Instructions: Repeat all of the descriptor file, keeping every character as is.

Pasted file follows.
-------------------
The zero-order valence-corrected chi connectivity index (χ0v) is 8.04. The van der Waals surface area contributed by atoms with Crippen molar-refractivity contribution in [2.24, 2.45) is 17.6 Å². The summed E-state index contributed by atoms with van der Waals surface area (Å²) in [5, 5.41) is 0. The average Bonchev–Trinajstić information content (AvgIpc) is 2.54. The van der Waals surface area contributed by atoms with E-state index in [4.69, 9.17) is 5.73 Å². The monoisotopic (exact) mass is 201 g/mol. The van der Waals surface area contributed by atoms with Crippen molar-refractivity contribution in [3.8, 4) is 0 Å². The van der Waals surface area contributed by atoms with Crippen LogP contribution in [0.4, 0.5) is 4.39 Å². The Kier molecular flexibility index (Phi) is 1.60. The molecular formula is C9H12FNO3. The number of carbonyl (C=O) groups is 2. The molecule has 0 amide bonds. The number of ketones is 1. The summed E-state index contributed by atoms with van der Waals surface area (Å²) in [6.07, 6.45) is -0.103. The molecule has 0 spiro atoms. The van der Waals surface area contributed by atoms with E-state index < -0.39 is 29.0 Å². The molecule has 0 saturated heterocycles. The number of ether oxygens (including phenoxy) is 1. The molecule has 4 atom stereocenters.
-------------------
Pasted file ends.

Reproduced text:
The zero-order valence-corrected chi connectivity index (χ0v) is 8.04. The van der Waals surface area contributed by atoms with Crippen molar-refractivity contribution in [2.24, 2.45) is 17.6 Å². The summed E-state index contributed by atoms with van der Waals surface area (Å²) in [5, 5.41) is 0. The average Bonchev–Trinajstić information content (AvgIpc) is 2.54. The van der Waals surface area contributed by atoms with E-state index in [4.69, 9.17) is 5.73 Å². The monoisotopic (exact) mass is 201 g/mol. The van der Waals surface area contributed by atoms with Crippen molar-refractivity contribution in [3.8, 4) is 0 Å². The van der Waals surface area contributed by atoms with Crippen LogP contribution in [0.4, 0.5) is 4.39 Å². The Kier molecular flexibility index (Phi) is 1.60. The molecular formula is C9H12FNO3. The number of carbonyl (C=O) groups is 2. The molecule has 0 amide bonds. The number of ketones is 1. The summed E-state index contributed by atoms with van der Waals surface area (Å²) in [6.07, 6.45) is -0.103. The molecule has 0 spiro atoms. The van der Waals surface area contributed by atoms with E-state index < -0.39 is 29.0 Å². The molecule has 0 saturated heterocycles. The number of ether oxygens (including phenoxy) is 1. The molecule has 4 atom stereocenters.